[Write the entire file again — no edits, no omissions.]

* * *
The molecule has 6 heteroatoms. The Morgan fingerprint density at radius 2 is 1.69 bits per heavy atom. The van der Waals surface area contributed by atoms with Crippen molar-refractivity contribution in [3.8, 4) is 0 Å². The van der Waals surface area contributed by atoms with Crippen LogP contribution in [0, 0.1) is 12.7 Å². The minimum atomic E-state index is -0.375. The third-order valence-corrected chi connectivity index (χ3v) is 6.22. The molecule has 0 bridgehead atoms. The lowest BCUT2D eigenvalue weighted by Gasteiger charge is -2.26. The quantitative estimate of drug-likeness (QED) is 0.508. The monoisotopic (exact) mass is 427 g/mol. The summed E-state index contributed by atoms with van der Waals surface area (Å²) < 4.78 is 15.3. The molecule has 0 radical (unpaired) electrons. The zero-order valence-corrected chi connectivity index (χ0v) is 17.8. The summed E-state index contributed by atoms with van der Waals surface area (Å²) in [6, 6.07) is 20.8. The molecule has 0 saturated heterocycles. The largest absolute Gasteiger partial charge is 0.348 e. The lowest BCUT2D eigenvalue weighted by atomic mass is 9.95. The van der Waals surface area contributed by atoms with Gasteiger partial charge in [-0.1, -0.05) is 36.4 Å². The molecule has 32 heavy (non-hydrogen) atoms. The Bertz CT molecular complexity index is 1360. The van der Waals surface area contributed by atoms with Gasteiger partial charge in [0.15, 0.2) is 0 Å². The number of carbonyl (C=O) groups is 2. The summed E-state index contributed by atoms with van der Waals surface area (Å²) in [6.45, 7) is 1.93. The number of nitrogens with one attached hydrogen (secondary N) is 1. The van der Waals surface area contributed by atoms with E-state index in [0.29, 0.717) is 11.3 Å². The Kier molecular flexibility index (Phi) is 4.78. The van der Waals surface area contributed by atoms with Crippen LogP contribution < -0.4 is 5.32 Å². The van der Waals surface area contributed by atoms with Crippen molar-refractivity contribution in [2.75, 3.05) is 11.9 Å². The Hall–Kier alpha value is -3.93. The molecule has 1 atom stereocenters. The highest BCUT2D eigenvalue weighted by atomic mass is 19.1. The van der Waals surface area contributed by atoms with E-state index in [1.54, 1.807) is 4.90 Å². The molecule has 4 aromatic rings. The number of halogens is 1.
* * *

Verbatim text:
The molecule has 6 heteroatoms. The Morgan fingerprint density at radius 2 is 1.69 bits per heavy atom. The van der Waals surface area contributed by atoms with Crippen molar-refractivity contribution in [3.8, 4) is 0 Å². The van der Waals surface area contributed by atoms with Crippen LogP contribution in [0, 0.1) is 12.7 Å². The minimum atomic E-state index is -0.375. The third-order valence-corrected chi connectivity index (χ3v) is 6.22. The molecule has 0 bridgehead atoms. The lowest BCUT2D eigenvalue weighted by Gasteiger charge is -2.26. The quantitative estimate of drug-likeness (QED) is 0.508. The monoisotopic (exact) mass is 427 g/mol. The summed E-state index contributed by atoms with van der Waals surface area (Å²) < 4.78 is 15.3. The molecule has 0 radical (unpaired) electrons. The zero-order valence-corrected chi connectivity index (χ0v) is 17.8. The summed E-state index contributed by atoms with van der Waals surface area (Å²) in [6, 6.07) is 20.8. The molecule has 0 saturated heterocycles. The largest absolute Gasteiger partial charge is 0.348 e. The lowest BCUT2D eigenvalue weighted by atomic mass is 9.95. The van der Waals surface area contributed by atoms with Gasteiger partial charge in [-0.1, -0.05) is 36.4 Å². The molecule has 32 heavy (non-hydrogen) atoms. The Bertz CT molecular complexity index is 1360. The van der Waals surface area contributed by atoms with Gasteiger partial charge in [0.15, 0.2) is 0 Å². The number of carbonyl (C=O) groups is 2. The summed E-state index contributed by atoms with van der Waals surface area (Å²) in [6.45, 7) is 1.93. The number of nitrogens with one attached hydrogen (secondary N) is 1. The van der Waals surface area contributed by atoms with E-state index in [0.29, 0.717) is 11.3 Å². The Kier molecular flexibility index (Phi) is 4.78. The van der Waals surface area contributed by atoms with Crippen LogP contribution < -0.4 is 5.32 Å². The van der Waals surface area contributed by atoms with Crippen molar-refractivity contribution in [2.75, 3.05) is 11.9 Å². The Hall–Kier alpha value is -3.93. The molecule has 1 atom stereocenters. The highest BCUT2D eigenvalue weighted by atomic mass is 19.1. The van der Waals surface area contributed by atoms with E-state index in [1.54, 1.807) is 4.90 Å². The molecule has 4 aromatic rings. The number of halogens is 1.